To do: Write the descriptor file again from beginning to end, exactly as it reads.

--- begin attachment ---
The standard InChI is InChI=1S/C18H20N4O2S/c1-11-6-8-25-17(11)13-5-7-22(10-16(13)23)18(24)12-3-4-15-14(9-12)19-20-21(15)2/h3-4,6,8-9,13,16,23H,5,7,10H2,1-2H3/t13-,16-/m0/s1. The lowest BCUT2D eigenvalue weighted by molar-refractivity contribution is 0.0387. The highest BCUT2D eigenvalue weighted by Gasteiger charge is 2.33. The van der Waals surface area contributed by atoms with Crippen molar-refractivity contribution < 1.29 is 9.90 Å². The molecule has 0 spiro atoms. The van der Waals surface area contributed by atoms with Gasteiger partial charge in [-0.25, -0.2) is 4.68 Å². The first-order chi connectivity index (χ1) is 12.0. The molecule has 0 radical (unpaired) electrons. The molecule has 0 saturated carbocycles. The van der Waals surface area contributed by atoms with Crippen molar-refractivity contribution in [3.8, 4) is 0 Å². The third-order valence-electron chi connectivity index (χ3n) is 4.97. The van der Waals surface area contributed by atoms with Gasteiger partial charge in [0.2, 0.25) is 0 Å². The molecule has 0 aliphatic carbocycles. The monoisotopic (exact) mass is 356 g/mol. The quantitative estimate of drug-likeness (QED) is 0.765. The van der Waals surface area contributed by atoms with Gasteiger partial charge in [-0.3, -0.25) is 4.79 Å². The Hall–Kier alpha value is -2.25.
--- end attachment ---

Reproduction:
The standard InChI is InChI=1S/C18H20N4O2S/c1-11-6-8-25-17(11)13-5-7-22(10-16(13)23)18(24)12-3-4-15-14(9-12)19-20-21(15)2/h3-4,6,8-9,13,16,23H,5,7,10H2,1-2H3/t13-,16-/m0/s1. The lowest BCUT2D eigenvalue weighted by molar-refractivity contribution is 0.0387. The highest BCUT2D eigenvalue weighted by Gasteiger charge is 2.33. The van der Waals surface area contributed by atoms with Crippen molar-refractivity contribution < 1.29 is 9.90 Å². The molecule has 0 spiro atoms. The van der Waals surface area contributed by atoms with Gasteiger partial charge in [-0.25, -0.2) is 4.68 Å². The first-order chi connectivity index (χ1) is 12.0. The molecule has 0 radical (unpaired) electrons. The molecule has 0 saturated carbocycles. The van der Waals surface area contributed by atoms with Crippen molar-refractivity contribution in [3.8, 4) is 0 Å². The third-order valence-electron chi connectivity index (χ3n) is 4.97. The van der Waals surface area contributed by atoms with Gasteiger partial charge in [0.2, 0.25) is 0 Å². The molecule has 0 aliphatic carbocycles. The monoisotopic (exact) mass is 356 g/mol. The quantitative estimate of drug-likeness (QED) is 0.765. The van der Waals surface area contributed by atoms with Gasteiger partial charge in [-0.3, -0.25) is 4.79 Å². The Hall–Kier alpha value is -2.25.